Dying Brand by Wendy Tyson was a book I wasn’t sure I was going to like but I ended up reading it in one afternoon and loving everything about it. I have read one other book by this author but to be honest I don’t really remember that book. This is the third book in the series but you don’t have to read the other books to understand this one but some of the smaller plot lines might be easier understood if you had read the other two books before this one but you don’t have to read them first. Anyway let’s get on to the review of this book. As I said before I loved this book but there were spots that could have been cut out because they just slowed the story down but all in all I loved the story. I was a huge fan of the characters and the author writing. She made me feel as if I was there with the characters and I could understand the choices they made even if I didn’t agree with them. Allison at times did get on my nerves but that usually happens when the main character is female. This book made me want to go back and read the other two books in this series. If you love mystery books than I would for sure recommend this book to you.
About The Book
When image consultant Allison Campbell attends an award ceremony to honor a designer friend, she’s thrust into a murder investigation. Only this time, it’s personal.
A former boyfriend is dead, slain on the streets of Philadelphia. His widow claims he was meeting with Allison, yet Allison hadn’t spoken to him in years. Nothing about his death—or life—makes sense. When compromising photos from their past arrive at Allison’s office, they raise more questions than they answer.
Driven to find justice, Allison deconstructs the image her ex had created for himself, looking for clues about the man he’d become. As her hunt for the truth unveils secrets, Allison’s past and present collide—with deadly results.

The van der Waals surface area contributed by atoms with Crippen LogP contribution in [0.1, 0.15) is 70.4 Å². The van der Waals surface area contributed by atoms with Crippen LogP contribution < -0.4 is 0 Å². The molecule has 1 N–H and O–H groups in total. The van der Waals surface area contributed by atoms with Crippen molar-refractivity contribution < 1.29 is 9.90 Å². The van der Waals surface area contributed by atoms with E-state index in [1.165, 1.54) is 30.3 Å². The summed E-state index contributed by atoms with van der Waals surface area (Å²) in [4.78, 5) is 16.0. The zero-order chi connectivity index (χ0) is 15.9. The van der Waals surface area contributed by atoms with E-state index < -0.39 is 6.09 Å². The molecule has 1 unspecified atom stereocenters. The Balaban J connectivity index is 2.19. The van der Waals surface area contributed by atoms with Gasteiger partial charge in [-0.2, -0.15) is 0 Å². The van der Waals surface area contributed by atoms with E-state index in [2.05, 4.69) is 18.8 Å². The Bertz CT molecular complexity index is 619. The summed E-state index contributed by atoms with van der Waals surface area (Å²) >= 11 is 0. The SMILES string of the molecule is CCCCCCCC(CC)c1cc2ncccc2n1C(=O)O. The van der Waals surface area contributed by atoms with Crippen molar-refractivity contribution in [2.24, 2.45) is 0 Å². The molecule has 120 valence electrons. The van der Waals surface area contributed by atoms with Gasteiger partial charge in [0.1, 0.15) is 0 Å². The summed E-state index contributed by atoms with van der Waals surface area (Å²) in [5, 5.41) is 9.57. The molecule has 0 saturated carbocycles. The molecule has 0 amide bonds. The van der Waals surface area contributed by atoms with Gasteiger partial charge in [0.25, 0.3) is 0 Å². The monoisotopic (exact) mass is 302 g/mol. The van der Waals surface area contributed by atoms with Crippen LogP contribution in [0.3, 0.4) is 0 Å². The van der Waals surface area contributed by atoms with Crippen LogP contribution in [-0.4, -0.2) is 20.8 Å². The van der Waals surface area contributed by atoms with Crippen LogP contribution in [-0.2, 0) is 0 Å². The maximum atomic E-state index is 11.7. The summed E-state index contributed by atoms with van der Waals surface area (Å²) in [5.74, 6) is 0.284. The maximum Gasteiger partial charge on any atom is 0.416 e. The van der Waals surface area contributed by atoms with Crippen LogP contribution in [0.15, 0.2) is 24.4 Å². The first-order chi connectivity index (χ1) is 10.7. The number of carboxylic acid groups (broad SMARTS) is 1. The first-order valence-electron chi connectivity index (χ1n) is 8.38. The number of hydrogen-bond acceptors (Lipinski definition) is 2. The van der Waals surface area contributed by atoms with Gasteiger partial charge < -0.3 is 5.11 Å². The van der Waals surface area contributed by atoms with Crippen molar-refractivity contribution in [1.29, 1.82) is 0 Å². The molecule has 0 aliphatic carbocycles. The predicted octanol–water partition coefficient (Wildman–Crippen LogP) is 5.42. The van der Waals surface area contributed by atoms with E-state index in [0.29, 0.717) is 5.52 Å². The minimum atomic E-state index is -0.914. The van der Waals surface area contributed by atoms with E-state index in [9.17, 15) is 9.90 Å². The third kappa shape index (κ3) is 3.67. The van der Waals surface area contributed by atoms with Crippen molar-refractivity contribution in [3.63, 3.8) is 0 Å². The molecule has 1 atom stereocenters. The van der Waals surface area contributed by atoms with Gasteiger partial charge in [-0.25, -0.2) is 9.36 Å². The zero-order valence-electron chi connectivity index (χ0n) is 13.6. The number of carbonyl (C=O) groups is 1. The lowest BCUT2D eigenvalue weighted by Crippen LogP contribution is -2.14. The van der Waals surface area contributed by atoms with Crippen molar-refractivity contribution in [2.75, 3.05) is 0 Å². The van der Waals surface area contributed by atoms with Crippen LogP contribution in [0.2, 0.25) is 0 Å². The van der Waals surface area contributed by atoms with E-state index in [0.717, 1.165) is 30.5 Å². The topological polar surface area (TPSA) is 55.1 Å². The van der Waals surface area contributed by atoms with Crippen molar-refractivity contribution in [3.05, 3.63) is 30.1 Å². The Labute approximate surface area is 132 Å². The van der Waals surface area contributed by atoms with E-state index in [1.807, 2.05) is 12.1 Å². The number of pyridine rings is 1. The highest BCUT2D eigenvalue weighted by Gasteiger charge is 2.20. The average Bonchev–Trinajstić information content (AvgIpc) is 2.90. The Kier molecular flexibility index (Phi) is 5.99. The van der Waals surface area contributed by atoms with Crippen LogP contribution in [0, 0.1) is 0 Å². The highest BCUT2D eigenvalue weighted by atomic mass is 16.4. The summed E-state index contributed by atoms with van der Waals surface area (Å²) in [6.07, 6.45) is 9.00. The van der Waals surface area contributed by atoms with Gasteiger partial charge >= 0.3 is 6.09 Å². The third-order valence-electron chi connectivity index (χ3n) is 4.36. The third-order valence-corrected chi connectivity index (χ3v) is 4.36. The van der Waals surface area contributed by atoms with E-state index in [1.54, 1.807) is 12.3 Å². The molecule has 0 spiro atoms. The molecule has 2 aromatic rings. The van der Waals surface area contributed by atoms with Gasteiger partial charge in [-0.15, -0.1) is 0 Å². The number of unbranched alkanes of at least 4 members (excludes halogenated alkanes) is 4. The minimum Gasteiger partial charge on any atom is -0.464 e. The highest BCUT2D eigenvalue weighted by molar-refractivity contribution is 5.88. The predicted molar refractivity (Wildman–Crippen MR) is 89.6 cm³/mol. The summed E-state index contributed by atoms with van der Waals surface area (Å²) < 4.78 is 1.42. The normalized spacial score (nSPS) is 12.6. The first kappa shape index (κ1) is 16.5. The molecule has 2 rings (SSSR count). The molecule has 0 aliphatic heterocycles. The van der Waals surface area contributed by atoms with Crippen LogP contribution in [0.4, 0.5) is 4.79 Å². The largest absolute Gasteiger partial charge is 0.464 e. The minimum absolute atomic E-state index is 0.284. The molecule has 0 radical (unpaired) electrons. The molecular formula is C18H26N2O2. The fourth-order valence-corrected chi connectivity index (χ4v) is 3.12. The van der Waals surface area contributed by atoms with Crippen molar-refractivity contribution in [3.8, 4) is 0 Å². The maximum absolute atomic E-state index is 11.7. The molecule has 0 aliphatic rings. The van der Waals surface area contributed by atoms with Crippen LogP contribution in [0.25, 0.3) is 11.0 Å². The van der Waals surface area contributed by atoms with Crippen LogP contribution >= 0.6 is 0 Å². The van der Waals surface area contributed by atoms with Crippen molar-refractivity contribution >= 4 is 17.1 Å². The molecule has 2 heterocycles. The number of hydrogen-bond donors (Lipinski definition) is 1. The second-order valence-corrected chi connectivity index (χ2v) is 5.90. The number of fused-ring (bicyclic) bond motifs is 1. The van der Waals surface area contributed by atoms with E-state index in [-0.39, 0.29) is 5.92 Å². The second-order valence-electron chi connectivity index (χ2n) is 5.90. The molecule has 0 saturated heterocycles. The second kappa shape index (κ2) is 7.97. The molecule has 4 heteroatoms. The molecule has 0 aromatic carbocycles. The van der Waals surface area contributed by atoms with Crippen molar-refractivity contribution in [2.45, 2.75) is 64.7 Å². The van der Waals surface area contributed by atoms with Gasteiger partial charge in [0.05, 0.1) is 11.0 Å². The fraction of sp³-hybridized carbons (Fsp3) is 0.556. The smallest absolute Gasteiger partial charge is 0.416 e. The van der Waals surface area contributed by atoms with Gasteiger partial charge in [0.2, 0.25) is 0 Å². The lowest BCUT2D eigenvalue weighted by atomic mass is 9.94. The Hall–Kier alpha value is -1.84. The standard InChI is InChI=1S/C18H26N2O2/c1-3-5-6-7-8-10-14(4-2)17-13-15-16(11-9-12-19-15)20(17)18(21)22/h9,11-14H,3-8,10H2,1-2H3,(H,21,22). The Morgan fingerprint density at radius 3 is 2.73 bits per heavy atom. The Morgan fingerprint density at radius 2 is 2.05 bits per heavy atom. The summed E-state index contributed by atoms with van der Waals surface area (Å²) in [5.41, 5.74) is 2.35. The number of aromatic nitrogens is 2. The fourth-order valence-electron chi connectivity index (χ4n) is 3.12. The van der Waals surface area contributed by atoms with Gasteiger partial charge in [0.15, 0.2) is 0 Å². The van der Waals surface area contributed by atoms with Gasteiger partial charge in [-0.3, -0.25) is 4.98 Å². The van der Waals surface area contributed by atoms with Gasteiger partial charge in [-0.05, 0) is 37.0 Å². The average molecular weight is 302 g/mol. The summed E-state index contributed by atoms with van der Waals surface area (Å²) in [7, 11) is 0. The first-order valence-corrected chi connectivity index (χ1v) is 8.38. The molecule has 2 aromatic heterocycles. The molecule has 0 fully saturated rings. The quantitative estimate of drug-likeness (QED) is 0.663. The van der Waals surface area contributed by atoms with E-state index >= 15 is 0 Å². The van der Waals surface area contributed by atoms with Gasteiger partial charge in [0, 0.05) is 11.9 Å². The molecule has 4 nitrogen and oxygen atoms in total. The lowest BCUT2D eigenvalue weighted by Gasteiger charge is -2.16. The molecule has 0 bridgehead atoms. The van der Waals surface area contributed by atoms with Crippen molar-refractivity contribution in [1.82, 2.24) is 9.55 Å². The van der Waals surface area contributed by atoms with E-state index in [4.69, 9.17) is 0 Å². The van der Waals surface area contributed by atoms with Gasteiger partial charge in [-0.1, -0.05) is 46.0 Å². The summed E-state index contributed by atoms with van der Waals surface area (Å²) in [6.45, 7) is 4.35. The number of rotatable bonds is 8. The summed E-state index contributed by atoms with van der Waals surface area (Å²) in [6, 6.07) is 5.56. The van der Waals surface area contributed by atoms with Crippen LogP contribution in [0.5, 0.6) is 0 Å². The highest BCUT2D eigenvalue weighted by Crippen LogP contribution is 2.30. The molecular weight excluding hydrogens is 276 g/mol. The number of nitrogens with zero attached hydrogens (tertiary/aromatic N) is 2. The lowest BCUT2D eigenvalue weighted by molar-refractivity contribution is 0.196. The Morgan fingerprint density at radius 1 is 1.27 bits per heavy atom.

About The Author
Wendy Tyson is an author, lawyer and former therapist whose background has inspired her mysteries and thrillers. Wendy has written four published crime novels, including Dying Brand,the third novel in the Allison Campbell Mystery Series, to be released on May 5, 2015. The first in the Campbell series,Killer Image, was named a best mystery for book clubs in 2014 by Examiner.com. Wendy is also the author of the Greenhouse Mystery Series, the first of which, A Muddied Murder, is due to be released just in time for spring 2016. Wendy is a member of Sisters in Crime and International Thriller Writers and she is a contributing editor for The Big Thrill, International Thriller Writers’ online magazine. Wendy lives near Philadelphia with her husband, three sons and two dogs. Visit Wendy at:www.watyson.com.
Buy Your Own Copy
Enter To Win
Allison Campbell couldn’t think of anywhere else she’d rather be. Sitting in the Grand Ballroom at the Four Seasons next to her boyfriend, Jason, and her business manager, Vaughn, both of them dressed in evening garb and looking quite dashing, was the last place the image consultant expected to find herself on this early November evening. She’d been scheduled to present at a university ahead of her next book release. Nevertheless, when the invitation to be a guest of honor at Delvar’s award ceremony had arrived a month ago, she’d canceled her other plans and accepted without question.
Delvar’s was a success story of the very best kind.
Allison watched her mentee with maternal pride and the tiniest bit of professional told-you-so from her perch at the stage-side table. Not only was Delvar a sought after designer, but a role model to others. And that second reason was why they’d all gathered on a Saturday night to celebrate.